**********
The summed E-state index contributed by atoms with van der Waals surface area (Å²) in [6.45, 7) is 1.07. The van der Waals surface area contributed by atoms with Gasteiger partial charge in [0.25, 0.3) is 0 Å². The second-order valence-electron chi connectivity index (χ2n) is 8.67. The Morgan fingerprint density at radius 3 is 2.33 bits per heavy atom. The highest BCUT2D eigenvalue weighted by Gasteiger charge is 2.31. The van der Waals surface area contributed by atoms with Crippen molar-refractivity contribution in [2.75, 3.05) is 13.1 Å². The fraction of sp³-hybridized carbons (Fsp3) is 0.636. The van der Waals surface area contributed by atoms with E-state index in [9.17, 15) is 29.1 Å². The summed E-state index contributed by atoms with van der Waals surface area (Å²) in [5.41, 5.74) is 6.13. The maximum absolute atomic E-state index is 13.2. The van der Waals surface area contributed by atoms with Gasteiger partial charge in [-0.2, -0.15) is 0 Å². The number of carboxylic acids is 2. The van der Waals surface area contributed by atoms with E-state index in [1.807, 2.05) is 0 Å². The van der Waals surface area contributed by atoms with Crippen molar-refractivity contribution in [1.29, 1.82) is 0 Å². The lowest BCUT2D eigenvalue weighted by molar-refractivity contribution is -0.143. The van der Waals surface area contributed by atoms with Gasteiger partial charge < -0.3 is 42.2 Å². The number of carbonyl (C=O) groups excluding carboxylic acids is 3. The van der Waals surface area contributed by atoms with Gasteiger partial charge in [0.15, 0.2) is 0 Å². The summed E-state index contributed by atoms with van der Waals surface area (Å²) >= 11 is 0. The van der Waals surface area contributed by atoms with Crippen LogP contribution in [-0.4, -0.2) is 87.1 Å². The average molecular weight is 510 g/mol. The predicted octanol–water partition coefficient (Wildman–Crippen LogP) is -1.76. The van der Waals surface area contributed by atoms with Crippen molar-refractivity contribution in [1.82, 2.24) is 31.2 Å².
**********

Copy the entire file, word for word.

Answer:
The summed E-state index contributed by atoms with van der Waals surface area (Å²) in [6.45, 7) is 1.07. The van der Waals surface area contributed by atoms with Gasteiger partial charge in [0.25, 0.3) is 0 Å². The second-order valence-electron chi connectivity index (χ2n) is 8.67. The Morgan fingerprint density at radius 3 is 2.33 bits per heavy atom. The highest BCUT2D eigenvalue weighted by Gasteiger charge is 2.31. The van der Waals surface area contributed by atoms with Crippen molar-refractivity contribution in [2.75, 3.05) is 13.1 Å². The fraction of sp³-hybridized carbons (Fsp3) is 0.636. The van der Waals surface area contributed by atoms with E-state index in [9.17, 15) is 29.1 Å². The summed E-state index contributed by atoms with van der Waals surface area (Å²) in [5.41, 5.74) is 6.13. The maximum absolute atomic E-state index is 13.2. The van der Waals surface area contributed by atoms with Gasteiger partial charge in [-0.2, -0.15) is 0 Å². The number of carboxylic acids is 2. The van der Waals surface area contributed by atoms with E-state index in [1.807, 2.05) is 0 Å². The van der Waals surface area contributed by atoms with Crippen molar-refractivity contribution in [1.29, 1.82) is 0 Å². The lowest BCUT2D eigenvalue weighted by molar-refractivity contribution is -0.143. The van der Waals surface area contributed by atoms with Gasteiger partial charge < -0.3 is 42.2 Å². The number of carbonyl (C=O) groups excluding carboxylic acids is 3. The van der Waals surface area contributed by atoms with Gasteiger partial charge in [0.15, 0.2) is 0 Å². The summed E-state index contributed by atoms with van der Waals surface area (Å²) >= 11 is 0. The van der Waals surface area contributed by atoms with Crippen LogP contribution in [-0.4, -0.2) is 87.1 Å². The average molecular weight is 510 g/mol. The predicted octanol–water partition coefficient (Wildman–Crippen LogP) is -1.76. The van der Waals surface area contributed by atoms with Crippen molar-refractivity contribution in [1.82, 2.24) is 31.2 Å².